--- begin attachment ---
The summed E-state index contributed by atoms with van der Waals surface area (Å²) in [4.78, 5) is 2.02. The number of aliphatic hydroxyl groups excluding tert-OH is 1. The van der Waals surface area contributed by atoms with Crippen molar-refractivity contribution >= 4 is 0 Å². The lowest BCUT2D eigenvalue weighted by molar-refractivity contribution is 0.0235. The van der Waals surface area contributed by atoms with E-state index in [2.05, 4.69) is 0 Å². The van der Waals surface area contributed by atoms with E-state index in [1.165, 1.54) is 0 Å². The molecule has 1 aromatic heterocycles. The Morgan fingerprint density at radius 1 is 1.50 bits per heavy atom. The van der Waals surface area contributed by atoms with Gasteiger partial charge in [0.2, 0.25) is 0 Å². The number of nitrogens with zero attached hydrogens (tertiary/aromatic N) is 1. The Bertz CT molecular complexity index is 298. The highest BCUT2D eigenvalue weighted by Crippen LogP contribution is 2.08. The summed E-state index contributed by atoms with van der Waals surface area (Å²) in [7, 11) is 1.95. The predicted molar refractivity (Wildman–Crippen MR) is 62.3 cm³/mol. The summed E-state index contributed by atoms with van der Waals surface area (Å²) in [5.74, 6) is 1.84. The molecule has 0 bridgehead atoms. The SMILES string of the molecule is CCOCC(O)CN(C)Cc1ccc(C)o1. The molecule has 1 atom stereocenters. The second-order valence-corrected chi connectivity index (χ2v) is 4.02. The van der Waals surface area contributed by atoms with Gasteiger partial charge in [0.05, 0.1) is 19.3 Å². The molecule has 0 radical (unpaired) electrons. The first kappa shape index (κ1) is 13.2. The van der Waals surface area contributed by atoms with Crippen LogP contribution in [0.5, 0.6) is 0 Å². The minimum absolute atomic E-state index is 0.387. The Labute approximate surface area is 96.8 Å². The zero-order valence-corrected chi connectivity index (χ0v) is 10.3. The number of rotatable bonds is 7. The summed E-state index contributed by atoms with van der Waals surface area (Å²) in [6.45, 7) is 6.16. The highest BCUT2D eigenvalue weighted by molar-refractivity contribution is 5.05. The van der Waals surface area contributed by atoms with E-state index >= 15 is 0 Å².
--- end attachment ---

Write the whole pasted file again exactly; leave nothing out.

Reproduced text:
The summed E-state index contributed by atoms with van der Waals surface area (Å²) in [4.78, 5) is 2.02. The number of aliphatic hydroxyl groups excluding tert-OH is 1. The van der Waals surface area contributed by atoms with Crippen molar-refractivity contribution >= 4 is 0 Å². The lowest BCUT2D eigenvalue weighted by molar-refractivity contribution is 0.0235. The van der Waals surface area contributed by atoms with E-state index in [2.05, 4.69) is 0 Å². The van der Waals surface area contributed by atoms with E-state index in [1.165, 1.54) is 0 Å². The molecule has 1 aromatic heterocycles. The Morgan fingerprint density at radius 1 is 1.50 bits per heavy atom. The van der Waals surface area contributed by atoms with Gasteiger partial charge in [0.2, 0.25) is 0 Å². The number of nitrogens with zero attached hydrogens (tertiary/aromatic N) is 1. The Bertz CT molecular complexity index is 298. The highest BCUT2D eigenvalue weighted by Crippen LogP contribution is 2.08. The summed E-state index contributed by atoms with van der Waals surface area (Å²) in [7, 11) is 1.95. The predicted molar refractivity (Wildman–Crippen MR) is 62.3 cm³/mol. The summed E-state index contributed by atoms with van der Waals surface area (Å²) in [5.74, 6) is 1.84. The molecule has 0 bridgehead atoms. The SMILES string of the molecule is CCOCC(O)CN(C)Cc1ccc(C)o1. The molecule has 1 atom stereocenters. The second-order valence-corrected chi connectivity index (χ2v) is 4.02. The van der Waals surface area contributed by atoms with Gasteiger partial charge in [0.05, 0.1) is 19.3 Å². The molecule has 0 radical (unpaired) electrons. The first kappa shape index (κ1) is 13.2. The van der Waals surface area contributed by atoms with Crippen LogP contribution in [0.5, 0.6) is 0 Å². The minimum absolute atomic E-state index is 0.387. The Labute approximate surface area is 96.8 Å². The zero-order valence-corrected chi connectivity index (χ0v) is 10.3. The number of rotatable bonds is 7. The summed E-state index contributed by atoms with van der Waals surface area (Å²) in [6.45, 7) is 6.16. The highest BCUT2D eigenvalue weighted by molar-refractivity contribution is 5.05. The van der Waals surface area contributed by atoms with E-state index >= 15 is 0 Å².